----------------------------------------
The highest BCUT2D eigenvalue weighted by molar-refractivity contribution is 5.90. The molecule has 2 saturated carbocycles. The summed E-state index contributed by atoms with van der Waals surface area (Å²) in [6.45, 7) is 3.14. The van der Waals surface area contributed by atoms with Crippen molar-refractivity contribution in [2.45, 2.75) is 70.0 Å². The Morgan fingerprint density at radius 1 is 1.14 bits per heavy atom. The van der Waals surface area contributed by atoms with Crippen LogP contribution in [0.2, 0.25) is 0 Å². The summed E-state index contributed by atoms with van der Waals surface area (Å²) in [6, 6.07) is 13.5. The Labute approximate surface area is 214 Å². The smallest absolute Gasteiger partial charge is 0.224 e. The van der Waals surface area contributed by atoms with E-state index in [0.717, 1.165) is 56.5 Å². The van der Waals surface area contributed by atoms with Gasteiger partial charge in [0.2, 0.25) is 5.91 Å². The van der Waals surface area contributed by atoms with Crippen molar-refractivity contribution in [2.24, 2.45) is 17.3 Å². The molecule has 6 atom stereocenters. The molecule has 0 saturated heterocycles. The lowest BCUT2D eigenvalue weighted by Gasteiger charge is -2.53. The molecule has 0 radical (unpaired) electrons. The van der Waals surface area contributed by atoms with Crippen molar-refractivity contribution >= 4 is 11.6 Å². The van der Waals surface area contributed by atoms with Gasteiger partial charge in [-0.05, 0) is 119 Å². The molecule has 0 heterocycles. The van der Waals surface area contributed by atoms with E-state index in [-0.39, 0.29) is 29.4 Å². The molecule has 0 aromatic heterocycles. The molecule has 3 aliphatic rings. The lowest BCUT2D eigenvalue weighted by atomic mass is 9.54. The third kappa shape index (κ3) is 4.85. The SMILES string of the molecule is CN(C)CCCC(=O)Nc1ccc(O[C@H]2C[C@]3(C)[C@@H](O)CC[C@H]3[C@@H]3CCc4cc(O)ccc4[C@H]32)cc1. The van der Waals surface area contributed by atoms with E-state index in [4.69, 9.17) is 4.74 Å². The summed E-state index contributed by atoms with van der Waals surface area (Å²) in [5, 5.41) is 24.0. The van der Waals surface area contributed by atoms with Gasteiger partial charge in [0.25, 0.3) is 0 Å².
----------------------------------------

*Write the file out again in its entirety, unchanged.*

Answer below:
The highest BCUT2D eigenvalue weighted by molar-refractivity contribution is 5.90. The molecule has 2 saturated carbocycles. The summed E-state index contributed by atoms with van der Waals surface area (Å²) in [6.45, 7) is 3.14. The van der Waals surface area contributed by atoms with Crippen molar-refractivity contribution in [2.45, 2.75) is 70.0 Å². The Morgan fingerprint density at radius 1 is 1.14 bits per heavy atom. The van der Waals surface area contributed by atoms with Crippen LogP contribution in [0.2, 0.25) is 0 Å². The summed E-state index contributed by atoms with van der Waals surface area (Å²) in [6, 6.07) is 13.5. The Labute approximate surface area is 214 Å². The smallest absolute Gasteiger partial charge is 0.224 e. The van der Waals surface area contributed by atoms with E-state index in [0.717, 1.165) is 56.5 Å². The van der Waals surface area contributed by atoms with Gasteiger partial charge in [0.2, 0.25) is 5.91 Å². The van der Waals surface area contributed by atoms with Crippen molar-refractivity contribution in [2.24, 2.45) is 17.3 Å². The molecule has 6 atom stereocenters. The molecule has 0 saturated heterocycles. The lowest BCUT2D eigenvalue weighted by Gasteiger charge is -2.53. The molecule has 0 radical (unpaired) electrons. The van der Waals surface area contributed by atoms with Crippen molar-refractivity contribution >= 4 is 11.6 Å². The van der Waals surface area contributed by atoms with Gasteiger partial charge in [-0.05, 0) is 119 Å². The molecule has 0 heterocycles. The van der Waals surface area contributed by atoms with E-state index in [-0.39, 0.29) is 29.4 Å². The molecule has 0 aromatic heterocycles. The molecule has 3 aliphatic rings. The lowest BCUT2D eigenvalue weighted by atomic mass is 9.54. The third kappa shape index (κ3) is 4.85. The SMILES string of the molecule is CN(C)CCCC(=O)Nc1ccc(O[C@H]2C[C@]3(C)[C@@H](O)CC[C@H]3[C@@H]3CCc4cc(O)ccc4[C@H]32)cc1. The van der Waals surface area contributed by atoms with E-state index in [4.69, 9.17) is 4.74 Å². The summed E-state index contributed by atoms with van der Waals surface area (Å²) in [5, 5.41) is 24.0. The van der Waals surface area contributed by atoms with Gasteiger partial charge in [0.25, 0.3) is 0 Å².